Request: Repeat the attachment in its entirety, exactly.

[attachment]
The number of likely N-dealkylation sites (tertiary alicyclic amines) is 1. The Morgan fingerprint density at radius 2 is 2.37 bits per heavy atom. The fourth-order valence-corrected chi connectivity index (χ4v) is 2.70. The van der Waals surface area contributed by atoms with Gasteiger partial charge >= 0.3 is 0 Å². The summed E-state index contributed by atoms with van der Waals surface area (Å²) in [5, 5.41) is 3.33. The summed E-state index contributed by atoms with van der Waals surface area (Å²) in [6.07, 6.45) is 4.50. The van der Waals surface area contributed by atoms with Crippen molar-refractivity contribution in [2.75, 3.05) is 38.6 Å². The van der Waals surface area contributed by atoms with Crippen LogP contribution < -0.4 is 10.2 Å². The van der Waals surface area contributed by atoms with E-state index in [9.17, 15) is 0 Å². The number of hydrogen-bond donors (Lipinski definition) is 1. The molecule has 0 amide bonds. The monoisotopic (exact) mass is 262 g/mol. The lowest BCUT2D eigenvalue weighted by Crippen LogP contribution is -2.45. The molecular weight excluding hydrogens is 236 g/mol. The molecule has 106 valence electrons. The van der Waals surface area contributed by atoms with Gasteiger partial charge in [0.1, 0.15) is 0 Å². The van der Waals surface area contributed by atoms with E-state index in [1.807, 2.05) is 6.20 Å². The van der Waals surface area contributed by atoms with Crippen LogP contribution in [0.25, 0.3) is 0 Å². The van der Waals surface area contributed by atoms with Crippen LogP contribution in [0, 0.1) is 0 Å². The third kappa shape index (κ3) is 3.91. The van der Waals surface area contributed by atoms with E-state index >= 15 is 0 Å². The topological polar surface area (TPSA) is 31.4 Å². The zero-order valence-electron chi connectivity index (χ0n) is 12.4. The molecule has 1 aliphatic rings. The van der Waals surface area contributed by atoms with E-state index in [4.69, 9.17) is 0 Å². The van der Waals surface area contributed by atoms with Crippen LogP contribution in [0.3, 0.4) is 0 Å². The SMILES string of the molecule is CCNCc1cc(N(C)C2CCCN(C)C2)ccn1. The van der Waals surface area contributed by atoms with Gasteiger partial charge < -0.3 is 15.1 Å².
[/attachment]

The number of likely N-dealkylation sites (tertiary alicyclic amines) is 1. The Morgan fingerprint density at radius 2 is 2.37 bits per heavy atom. The fourth-order valence-corrected chi connectivity index (χ4v) is 2.70. The van der Waals surface area contributed by atoms with Gasteiger partial charge >= 0.3 is 0 Å². The summed E-state index contributed by atoms with van der Waals surface area (Å²) in [5, 5.41) is 3.33. The summed E-state index contributed by atoms with van der Waals surface area (Å²) in [6.07, 6.45) is 4.50. The van der Waals surface area contributed by atoms with Crippen molar-refractivity contribution in [2.75, 3.05) is 38.6 Å². The van der Waals surface area contributed by atoms with Crippen LogP contribution < -0.4 is 10.2 Å². The van der Waals surface area contributed by atoms with E-state index in [9.17, 15) is 0 Å². The number of hydrogen-bond donors (Lipinski definition) is 1. The molecule has 0 amide bonds. The monoisotopic (exact) mass is 262 g/mol. The lowest BCUT2D eigenvalue weighted by Crippen LogP contribution is -2.45. The molecular weight excluding hydrogens is 236 g/mol. The molecule has 106 valence electrons. The van der Waals surface area contributed by atoms with Gasteiger partial charge in [0.1, 0.15) is 0 Å². The van der Waals surface area contributed by atoms with E-state index in [1.807, 2.05) is 6.20 Å². The van der Waals surface area contributed by atoms with Crippen LogP contribution in [0.25, 0.3) is 0 Å². The van der Waals surface area contributed by atoms with Crippen LogP contribution in [0, 0.1) is 0 Å². The third kappa shape index (κ3) is 3.91. The van der Waals surface area contributed by atoms with E-state index >= 15 is 0 Å². The topological polar surface area (TPSA) is 31.4 Å². The zero-order valence-electron chi connectivity index (χ0n) is 12.4. The molecule has 1 aliphatic rings. The van der Waals surface area contributed by atoms with E-state index in [4.69, 9.17) is 0 Å². The van der Waals surface area contributed by atoms with Crippen LogP contribution in [0.3, 0.4) is 0 Å². The SMILES string of the molecule is CCNCc1cc(N(C)C2CCCN(C)C2)ccn1. The van der Waals surface area contributed by atoms with Gasteiger partial charge < -0.3 is 15.1 Å².